01 Jul, 2021
GIZ India, Ministry of Environment, Forest and Climate Change (MoEFCC) and State Forest Departments (SFD) of Karnataka, Uttarakhand and West Bengal organised an online workshop under the Indo-German project on “Human-Wildlife Conflict Mitigation (HWC)” in India on 1 July 2021. The workshop commenced the process of pilot implementation of species-specific guidelines on human-wildlife conflict mitigation in India.
Ten species-specific and four issue-specific guidelines are being developed under the Indo-German project and will be implemented using a harmonious co-existence approach, to ensure that the mitigation measures are both effective and wildlife-friendly. The current drafts are the result of over two years of participatory processes, where a group of more than 80 experts including scientists, practitioners, decision-makers, field response teams, capacity development and strategic experts contributed to its development. Before the guidelines are finalised, the draft guidelines will be pilot tested in 20 forest divisions and selected protected areas (PA) in India. The report on the feasibility and acceptability of the recommendations will be expressed in the draft guidelines, using structured processes and tools.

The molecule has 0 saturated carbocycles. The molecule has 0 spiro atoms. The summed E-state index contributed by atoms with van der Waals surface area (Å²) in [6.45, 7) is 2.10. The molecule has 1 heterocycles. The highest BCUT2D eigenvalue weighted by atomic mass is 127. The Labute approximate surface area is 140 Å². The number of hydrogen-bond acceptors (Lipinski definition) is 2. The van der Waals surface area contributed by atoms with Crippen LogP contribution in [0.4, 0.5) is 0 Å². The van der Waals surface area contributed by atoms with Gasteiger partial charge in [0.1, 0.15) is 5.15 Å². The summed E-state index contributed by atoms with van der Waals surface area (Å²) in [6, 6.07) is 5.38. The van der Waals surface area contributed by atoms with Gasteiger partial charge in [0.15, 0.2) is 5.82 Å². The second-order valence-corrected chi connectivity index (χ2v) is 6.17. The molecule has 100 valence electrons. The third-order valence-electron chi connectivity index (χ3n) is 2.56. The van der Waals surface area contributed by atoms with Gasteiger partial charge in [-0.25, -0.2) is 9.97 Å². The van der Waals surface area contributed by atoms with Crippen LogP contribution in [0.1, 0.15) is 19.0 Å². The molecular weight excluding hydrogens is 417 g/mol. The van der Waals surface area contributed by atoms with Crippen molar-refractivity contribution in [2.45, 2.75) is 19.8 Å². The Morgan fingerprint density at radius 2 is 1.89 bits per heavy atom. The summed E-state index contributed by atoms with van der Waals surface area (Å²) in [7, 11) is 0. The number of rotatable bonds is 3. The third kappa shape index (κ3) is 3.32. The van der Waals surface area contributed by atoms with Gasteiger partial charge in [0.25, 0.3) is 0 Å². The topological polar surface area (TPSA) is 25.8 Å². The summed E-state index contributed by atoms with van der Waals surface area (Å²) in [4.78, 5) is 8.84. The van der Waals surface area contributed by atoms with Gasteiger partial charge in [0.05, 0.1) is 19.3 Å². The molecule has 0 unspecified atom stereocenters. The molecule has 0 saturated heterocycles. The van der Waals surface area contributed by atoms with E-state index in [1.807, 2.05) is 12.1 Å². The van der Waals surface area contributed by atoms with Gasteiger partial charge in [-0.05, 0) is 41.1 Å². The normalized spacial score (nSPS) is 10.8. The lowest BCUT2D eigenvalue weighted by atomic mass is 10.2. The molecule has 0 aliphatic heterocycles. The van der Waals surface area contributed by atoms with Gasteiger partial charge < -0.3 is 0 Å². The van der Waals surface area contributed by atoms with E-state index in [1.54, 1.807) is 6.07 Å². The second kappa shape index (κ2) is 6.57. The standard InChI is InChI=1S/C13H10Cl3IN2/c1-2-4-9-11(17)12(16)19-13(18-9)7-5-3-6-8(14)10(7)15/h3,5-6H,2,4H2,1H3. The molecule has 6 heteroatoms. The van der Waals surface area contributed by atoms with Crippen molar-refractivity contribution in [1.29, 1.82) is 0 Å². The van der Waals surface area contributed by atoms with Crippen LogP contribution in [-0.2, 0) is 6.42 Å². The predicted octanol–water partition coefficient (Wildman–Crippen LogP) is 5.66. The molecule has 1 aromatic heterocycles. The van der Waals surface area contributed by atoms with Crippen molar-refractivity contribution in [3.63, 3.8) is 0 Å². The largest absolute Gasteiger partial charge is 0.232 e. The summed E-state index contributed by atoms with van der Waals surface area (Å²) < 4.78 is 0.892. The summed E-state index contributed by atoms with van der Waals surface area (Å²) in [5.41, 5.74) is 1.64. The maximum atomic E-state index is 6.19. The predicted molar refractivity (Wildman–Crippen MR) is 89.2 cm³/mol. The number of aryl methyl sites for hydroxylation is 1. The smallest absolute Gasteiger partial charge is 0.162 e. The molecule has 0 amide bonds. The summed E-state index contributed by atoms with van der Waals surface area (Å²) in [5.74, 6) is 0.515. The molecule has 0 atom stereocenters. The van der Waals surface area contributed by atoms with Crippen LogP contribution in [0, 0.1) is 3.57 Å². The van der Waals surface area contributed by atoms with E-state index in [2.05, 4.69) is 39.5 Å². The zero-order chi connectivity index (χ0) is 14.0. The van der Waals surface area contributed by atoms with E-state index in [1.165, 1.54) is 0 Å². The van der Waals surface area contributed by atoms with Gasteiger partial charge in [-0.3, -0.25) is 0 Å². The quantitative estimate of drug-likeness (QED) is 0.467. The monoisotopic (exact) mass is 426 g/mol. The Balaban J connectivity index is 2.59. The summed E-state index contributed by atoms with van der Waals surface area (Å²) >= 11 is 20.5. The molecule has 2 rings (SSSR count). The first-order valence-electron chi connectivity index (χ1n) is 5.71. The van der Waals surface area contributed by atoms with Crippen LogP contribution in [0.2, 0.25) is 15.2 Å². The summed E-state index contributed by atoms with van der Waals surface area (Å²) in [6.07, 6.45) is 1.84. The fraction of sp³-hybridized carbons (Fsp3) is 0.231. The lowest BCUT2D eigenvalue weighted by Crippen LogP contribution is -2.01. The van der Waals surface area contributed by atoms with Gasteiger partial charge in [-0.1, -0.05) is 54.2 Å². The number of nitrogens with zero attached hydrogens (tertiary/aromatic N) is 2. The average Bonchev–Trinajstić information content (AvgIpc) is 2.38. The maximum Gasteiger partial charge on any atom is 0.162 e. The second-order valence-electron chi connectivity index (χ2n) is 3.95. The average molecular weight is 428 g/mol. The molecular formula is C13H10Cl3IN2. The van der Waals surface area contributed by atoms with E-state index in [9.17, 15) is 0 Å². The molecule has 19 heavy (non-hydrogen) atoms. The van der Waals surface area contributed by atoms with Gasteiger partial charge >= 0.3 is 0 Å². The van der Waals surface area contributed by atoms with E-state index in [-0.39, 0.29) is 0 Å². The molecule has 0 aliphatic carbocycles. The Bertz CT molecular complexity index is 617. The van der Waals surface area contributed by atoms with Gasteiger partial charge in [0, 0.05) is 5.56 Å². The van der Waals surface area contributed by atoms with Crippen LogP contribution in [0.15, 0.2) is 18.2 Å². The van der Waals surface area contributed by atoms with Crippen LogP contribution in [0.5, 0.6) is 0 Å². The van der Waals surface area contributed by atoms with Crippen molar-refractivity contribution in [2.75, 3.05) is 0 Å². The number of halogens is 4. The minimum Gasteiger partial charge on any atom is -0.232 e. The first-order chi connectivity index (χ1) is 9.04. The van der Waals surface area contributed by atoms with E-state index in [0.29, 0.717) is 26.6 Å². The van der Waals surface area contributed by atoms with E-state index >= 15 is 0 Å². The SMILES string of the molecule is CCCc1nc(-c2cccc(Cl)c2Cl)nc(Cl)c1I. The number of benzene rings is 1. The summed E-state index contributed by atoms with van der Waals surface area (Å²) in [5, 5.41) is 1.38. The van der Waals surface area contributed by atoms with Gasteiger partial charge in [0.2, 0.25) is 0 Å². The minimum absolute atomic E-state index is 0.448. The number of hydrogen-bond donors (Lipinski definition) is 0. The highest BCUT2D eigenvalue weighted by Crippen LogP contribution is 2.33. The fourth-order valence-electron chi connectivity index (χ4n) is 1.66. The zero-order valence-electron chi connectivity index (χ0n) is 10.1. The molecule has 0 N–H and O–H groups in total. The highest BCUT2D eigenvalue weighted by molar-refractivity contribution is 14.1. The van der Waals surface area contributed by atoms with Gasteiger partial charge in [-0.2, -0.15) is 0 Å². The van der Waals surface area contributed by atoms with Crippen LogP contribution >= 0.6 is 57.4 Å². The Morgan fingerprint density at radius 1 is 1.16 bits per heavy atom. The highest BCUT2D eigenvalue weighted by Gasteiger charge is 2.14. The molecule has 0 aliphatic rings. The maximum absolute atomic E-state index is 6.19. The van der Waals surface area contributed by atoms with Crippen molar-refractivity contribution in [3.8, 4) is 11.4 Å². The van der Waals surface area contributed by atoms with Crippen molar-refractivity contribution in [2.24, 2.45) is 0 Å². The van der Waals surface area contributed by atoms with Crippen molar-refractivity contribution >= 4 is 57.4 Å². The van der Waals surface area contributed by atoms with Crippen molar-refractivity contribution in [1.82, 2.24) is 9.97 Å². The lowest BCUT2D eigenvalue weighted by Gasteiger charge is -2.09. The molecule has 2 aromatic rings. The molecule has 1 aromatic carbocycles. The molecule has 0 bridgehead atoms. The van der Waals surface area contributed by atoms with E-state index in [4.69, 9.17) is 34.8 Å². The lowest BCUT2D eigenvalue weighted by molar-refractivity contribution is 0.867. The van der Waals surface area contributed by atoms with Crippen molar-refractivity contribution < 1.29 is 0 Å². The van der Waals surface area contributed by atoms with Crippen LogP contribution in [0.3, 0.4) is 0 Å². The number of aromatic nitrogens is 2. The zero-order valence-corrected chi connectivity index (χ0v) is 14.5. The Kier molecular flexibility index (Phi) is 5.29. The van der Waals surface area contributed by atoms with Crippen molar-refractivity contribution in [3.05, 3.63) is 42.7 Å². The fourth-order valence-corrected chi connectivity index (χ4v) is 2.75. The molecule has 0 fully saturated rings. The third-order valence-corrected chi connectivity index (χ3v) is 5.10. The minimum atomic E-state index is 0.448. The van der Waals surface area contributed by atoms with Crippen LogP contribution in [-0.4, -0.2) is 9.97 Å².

The workshop on 1 July was organised to bring together the nodal officers from the 20 piloting divisions, PAs, authors of the guidelines, and key officials and experts from MoEFCC, SFDs, GIZ, WII, and National Technical Group (NTG). The workshop aimed to develop a common understanding of the current situation in 20 divisions and key recommendations from the guidelines, apart from fine-tuning the operational details of the piloting process.
The workshop commenced with the opening address by Mr Rohit Tiwari, Inspector General of Forests (Wildlife), MoEFCC, followed by a setting of the context by Dr Neeraj Khera, Team Leader, Indo-German HWC Mitigation project. She provided the overview of the pilot implementation process, methods and approach.
Special remarks from Mr J. S. Suhag, PCCF (WL) and Chief Wildlife Warden, Uttarakhand, Mr V. K. Yadav, PCCF (WL) and Chief Wildlife Warden, West Bengal, and Mr S. K. Malkhede, APCCF (WL), Karnataka emphasised on the relevance of the guidelines to address the HWC situation in the States. They appreciated the efforts being made to pilot test the guidelines with a participatory approach. Dr Dhananjay Mohan, Director, WII, highlighted the need for pilot testing and encouraged all field officers to provide their feedback on the guidelines. Special address from Mr Soumitra Dasgupta, Additional Director General – Wildlife, MoEFCC emphasised the need to intensify efforts to ensure that the pilot testing of guidelines is completed by the agreed timelines. He also stressed that the finalised documents should be of high-quality, user-friendly translation to local languages for effective usage at the field level.
A detailed session to discuss the current HWC situation and mitigation measures in the 20 piloting divisions was structured to receive inputs on the landscape level situation from the senior officials from the State Forest Department, including Mr S.K. Malkhede on Kodagu and adjoining landscapes, and Mr Rajendra Jakher, Chief Conservator of Forest Wildlife North, West Bengal on North Bengal Landscape.